It seems that Shakespeare is accredited with the question “What’s in a name.” Romeo and Juliet are not allowed to marry, because they come from rival families.
Juliet cries, “’Tis but thy name that is my enemy…what’s Montague? It is nor hand, nor foot, nor arm, nor face, nor any other part belonging to a man, O, be some other name. What’s in a name? That which we call a rose, by any other name would smell as sweet…give up your name for it is no part of you.”
From birth my name has been Fayrene Clark, but seldom was Fayrene used. I have always only been Faye, until I married at the age of seventy-seven. Then, the one syllable Faye did not sound right with the name Reese, so I decided to use Fayrene, for to me, Fayrene Reese just rolled off the tongue more readily.
I spent four days in the hospital last week. Never have I heard so many comments about my name. What a beautiful name! Your name is so unusual! I’ve never heard that name! Where did it come from?
When my mother was pregnant with me, she read the name in a newspaper. Fayrene was a Hollywood starlet. I assume she never became a star or this name would have been better known. In any case, when Mama gave birth, in spite of the counsel of my six year old brother, who wanted to name me Patsy after his little black bull dog, she named me Fayrene.
Once in a while I meet someone named Faye, but never in my life have I met a Fayrene. I must admit that I rather like having an unusual name. Never having heard of it, even my computer redlines Fayrene.
At birth, my sister was given the name Mary Jane. However, some clerk, in the registrar’s office, inadvertently changed it to Mary June on the birth certificate. So, for the rest of her life, my sister is Mary June, or Junie, or June bug. That was easier than going through some bureaucratic hassle. I can’t imagine it any other way. “Jane” just doesn’t fit.
The days for Mary and John, and the like, are, I fear, long past for the most part. Now couples name their babies APPLE and RYDER and HARPER.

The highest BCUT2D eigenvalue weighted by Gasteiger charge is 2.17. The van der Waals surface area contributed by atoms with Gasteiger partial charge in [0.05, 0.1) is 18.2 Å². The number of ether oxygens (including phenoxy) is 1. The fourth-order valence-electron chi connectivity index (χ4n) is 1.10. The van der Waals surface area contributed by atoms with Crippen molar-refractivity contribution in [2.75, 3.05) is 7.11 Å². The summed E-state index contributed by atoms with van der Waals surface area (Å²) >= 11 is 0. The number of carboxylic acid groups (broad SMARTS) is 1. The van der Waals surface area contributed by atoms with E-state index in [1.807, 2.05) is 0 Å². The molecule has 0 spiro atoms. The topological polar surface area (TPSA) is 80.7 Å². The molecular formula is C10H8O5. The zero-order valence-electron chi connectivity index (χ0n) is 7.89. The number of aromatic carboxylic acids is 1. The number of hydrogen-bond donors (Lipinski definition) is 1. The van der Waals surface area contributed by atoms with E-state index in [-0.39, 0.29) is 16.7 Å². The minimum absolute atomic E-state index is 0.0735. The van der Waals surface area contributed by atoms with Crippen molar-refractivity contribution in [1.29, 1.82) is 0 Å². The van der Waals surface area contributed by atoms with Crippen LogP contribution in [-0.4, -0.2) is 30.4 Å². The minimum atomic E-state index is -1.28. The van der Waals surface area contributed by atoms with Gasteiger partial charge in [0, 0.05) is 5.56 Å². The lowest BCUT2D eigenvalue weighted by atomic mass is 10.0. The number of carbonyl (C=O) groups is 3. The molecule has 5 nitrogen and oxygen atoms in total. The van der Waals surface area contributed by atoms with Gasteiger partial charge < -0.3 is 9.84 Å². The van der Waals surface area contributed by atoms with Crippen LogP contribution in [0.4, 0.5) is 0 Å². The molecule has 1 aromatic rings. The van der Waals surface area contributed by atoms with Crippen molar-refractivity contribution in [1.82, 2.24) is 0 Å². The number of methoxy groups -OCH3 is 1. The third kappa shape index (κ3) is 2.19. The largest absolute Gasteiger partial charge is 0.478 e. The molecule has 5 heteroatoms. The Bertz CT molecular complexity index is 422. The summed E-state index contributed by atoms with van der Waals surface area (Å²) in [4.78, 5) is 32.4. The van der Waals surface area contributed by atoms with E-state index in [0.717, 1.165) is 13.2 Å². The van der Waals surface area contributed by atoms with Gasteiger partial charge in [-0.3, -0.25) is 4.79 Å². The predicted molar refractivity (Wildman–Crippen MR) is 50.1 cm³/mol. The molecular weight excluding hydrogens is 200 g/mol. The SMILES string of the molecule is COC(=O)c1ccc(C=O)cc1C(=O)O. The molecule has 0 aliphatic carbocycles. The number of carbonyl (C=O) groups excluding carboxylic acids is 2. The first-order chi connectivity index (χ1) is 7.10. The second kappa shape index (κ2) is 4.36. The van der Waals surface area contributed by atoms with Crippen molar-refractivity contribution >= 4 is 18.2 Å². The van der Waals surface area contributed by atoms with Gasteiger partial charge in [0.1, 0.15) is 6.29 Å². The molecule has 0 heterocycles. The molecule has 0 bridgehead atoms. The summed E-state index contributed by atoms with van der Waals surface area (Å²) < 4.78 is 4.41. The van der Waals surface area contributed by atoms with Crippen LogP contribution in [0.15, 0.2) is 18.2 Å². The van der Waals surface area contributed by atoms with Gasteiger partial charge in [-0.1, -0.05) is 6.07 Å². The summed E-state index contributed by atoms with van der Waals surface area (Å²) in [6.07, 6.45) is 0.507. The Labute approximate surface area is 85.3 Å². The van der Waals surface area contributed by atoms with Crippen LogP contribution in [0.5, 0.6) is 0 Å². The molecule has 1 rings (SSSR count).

A mother brought her child into the doctor’s office where my niece worked. Her baby’s name was ENAMEL. She pronounced it EN’-A-MEL. Asked where she got that name, she answered, “I saw it on a paint can.”
In the town where my brother lived, there was a family by the name of DUCK. They were older, when they gave birth to a baby boy. They weren’t excited about the child, so they refused to name him. Left up to the doctor, he named the child DONALD. DONALD DUCK! The boy was always a little strange, and later committed suicide.
I don’t really know to what degree a child and his development are influenced by the name he is given at birth, but I do know that names are important, and perhaps we should give serious thought to a decision that will last a lifetime.
A name is like a “Life Label.” It is more than letters strung together, traditional or made-up. That name becomes a symbol for the person you are and the person you will become as life unwinds. That name wraps itself around its owner, and the whole of his life including his character, his demeanor, his attitude, his integrity, his relationships, his honor, his kindness, or lack of it, are tied up in that name.
Henry was one of my fourth graders. Wherever his name was mentioned on campus, everyone laughed or groaned, for they knew what an incorrigible child he was—always angry, defiant and unmanageable. His name and reputation were one and the same.
When I married Cecil, he suggested I keep my name instead of taking his. “Everyone knows who Faye Clark is,” he said, “but no one will know who Fayrene Reese is.”He was concerned for my ministry, for my name and my ministry were inextricably linked together. We compromised, and I became Fayrene Clark-Reese.
MY NAME AND REPUTATION ARE ONE AND THE SAME! I need to remember that, for Fayrene has another name. I am called “CHRISTIAN” meaning that I am a follower of Jesus Christ, and as such I am expected, by Christ and those around me, to live a Christ like life. Whether I like it or not, people are watching me. They see the way I conduct myself. They hear my words and are aware of my attitude. They know whether or not I am a person of integrity, whether I am kind and gentle.
Not long ago I heard someone say, “You never have to wonder what Fayrene is thinking.”
I have decided that was not necessarily a compliment. When my name is mentioned, people know, to some degree, the kind of person I am. My name gives me away.
King Solomon wrote, in Proverbs 22:1, “A good name is to be chosen rather than riches.”
Mama gave me my name, but I am the one who must choose that it be a good name.
Remember, the sun will come out tomorrow!